October 22, 2023

Oil Hits 90 USD on War Escalation Fear as Stocks Drop

📰 News Organizations

  • Oil Hits $90 on War Escalation Fear as Stocks Drop. Stocks fell around the globe, bonds rose and oil hit $90 a barrel on concern that the Israel war with Hamas will escalate into a wider conflict in the Middle East. The S&P 500 dropped for a fourth straight session.

  • Bank Stocks Take Another Hit After Weak Earnings. The KBW Nasdaq Bank Index, which includes the largest U.S. banks, was down more than 3%, while an index of smaller regional banks was down by a similar amount.

  • X to Launch Two New Tiers of X Premium. Elon Musk tweeted that one is lower cost with all features, but no reduction in ads, and the other is more expensive but has no ads. It’s unclear if the $1 annual subscription is one of the two new subscription tiers.

  • China to Curb Graphite Exports. China said on Friday it will require export permits for some graphite products to protect national security, in its latest move to control supplies of critical minerals in response to challenges over its global manufacturing dominance.

  • Credit Suisse Readies for More Job Cuts. The Swiss bank informed employees the reductions will start Nov. 6, targeting 10% of its support staff, likely in areas such as compliance, risk and marketing.

  • Big Banks Are Quietly Cutting Thousands Of Employees. The next five largest U.S. banks cut a combined 20,000 positions so far this year. A key factor driving the cuts is that job-hopping in finance slowed drastically from earlier years.

🐦 Twitter

  • There’s very little housing market churn (i.e. someone selling their home to buy something new) happening right now. Essentially, many homeowners are hesitant to sell their properties and buy something new because of the financial shock of the payment. Source.

  • The government can't keep exponentially worsening its debt problem while the Fed deliberately increases the cost to service it. We are facing a trifecta of macro imbalances, and ultimately, financial repression must be restored. Source.

  • While many emerging FX have sold off as US yields and the dollar have risen, it is notable that spreads have not done so (outside of Turkey). EM countries often bear the biggest brunt as liquidity recedes, but many of today's EMs are in better shape than in past cycles. Source.

  • The Fed is losing control over the bond market. This is partly by design, but I wonder how much more discussion there'll be about the Fed's balance sheet over the next 6-12 months as it keeps shrinking and long-term bond yields keep swinging. Source.

  • Supply-and price-related stress eased in October per the Philadelphia Fed Manufacturing Index update. Delivery times remain in contraction and are hovering near the lower end of the historical range. Source.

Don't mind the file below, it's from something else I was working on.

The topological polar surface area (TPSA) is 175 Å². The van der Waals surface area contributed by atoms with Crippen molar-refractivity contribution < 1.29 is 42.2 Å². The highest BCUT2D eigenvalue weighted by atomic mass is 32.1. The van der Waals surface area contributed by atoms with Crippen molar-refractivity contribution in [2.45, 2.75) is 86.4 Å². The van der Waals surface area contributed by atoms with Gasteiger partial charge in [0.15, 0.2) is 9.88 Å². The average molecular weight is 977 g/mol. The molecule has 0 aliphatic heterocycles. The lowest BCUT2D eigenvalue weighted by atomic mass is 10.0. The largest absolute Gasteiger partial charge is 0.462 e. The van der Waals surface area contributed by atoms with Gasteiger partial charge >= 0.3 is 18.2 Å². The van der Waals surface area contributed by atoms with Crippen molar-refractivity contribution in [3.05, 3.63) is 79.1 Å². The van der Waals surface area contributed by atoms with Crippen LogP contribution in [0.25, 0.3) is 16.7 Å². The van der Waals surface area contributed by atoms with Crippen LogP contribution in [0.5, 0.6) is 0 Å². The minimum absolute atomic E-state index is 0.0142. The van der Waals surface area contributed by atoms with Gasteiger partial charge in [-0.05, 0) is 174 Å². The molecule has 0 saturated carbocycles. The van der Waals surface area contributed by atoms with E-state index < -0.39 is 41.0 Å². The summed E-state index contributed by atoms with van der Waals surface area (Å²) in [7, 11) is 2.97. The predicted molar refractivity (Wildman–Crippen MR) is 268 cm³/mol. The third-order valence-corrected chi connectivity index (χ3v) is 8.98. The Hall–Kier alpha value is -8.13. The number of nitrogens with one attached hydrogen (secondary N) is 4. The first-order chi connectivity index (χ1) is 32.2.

The key point that investors need to understand is while economists used to quip that central banks were the "only game in town" because markets danced to their tune, now they are being eclipsed by geopolitics.

Jesse Felder

📓 Online Publications

  • NMHC: Apartment Market Continues to Loosen. The Market Tightness Index came in at 21 this quarter—below the breakeven level 50—indicating looser market conditions for the fifth consecutive quarter.

  • Dollar at Risk. The US dollar can’t hold its value while the debt continues to accelerate at such an incredible pace. The national debt has increased by more than $600 billion in the last month. That is $20 billion every day or $833 million every hour.

  • U.S. Tightens Curbs on AI Chip Exports to China. The updated rules expand the U.S. government’s authority to determine what products U.S. companies can and can’t sell. Shipments of high-end AI chips by Nvidia and Intel for the Chinese market are banned without a license.

  • Despite a Harsh Market, Homes are Selling Faster. For the week ending Oct. 14, homes spent one day less on the market than the same week last year. In other words, there are still eager homebuyers ready to pounce on decent properties.

🎧 Podcasts

  • Supply Driven Inflation to Persist. Michael Nicolettos says supply-driven inflation persists with rates on the rise, expected to stabilize around 3%. Despite the global economic slowdown, resilient markets are buoyant thanks to sustained liquidity from central bank policies. Source(5:35)

  • Energy Inflationary Impulse Ahead. Darius Dale expects significant energy-driven inflation in the coming months, with escalating geopolitical tension in the Middle East and the potential for a broader proxy war involving the US, Iran, and other Arab nations. Source(10:14)

  • X Tests $1 Subscriptions. X announced it will begin a test that charges users $1 per year in New Zealand and the Philippines in order to “post and interact with other posts.” X said it is part of a program designed to fight spam and bot activity. Source(33:56)

  • Mortgage Rates Surging Amid Uncertainty. Housing is not overheating because there is a supply shortage structurally. The opposite is happening. Mortgage rates have reached 8%, indicating heightened uncertainty among issuers. Source(40:51)

  • Technology Likely to Become 50% of S&P 500. Periods of labor shortage historically drove technology stock surges, notably in 1948-1967 and 1991-1999. The ongoing labor shortage aligns with a rise in tech stocks and new technology, suggesting a trend possibly extending beyond the 2030s. Source(54:38)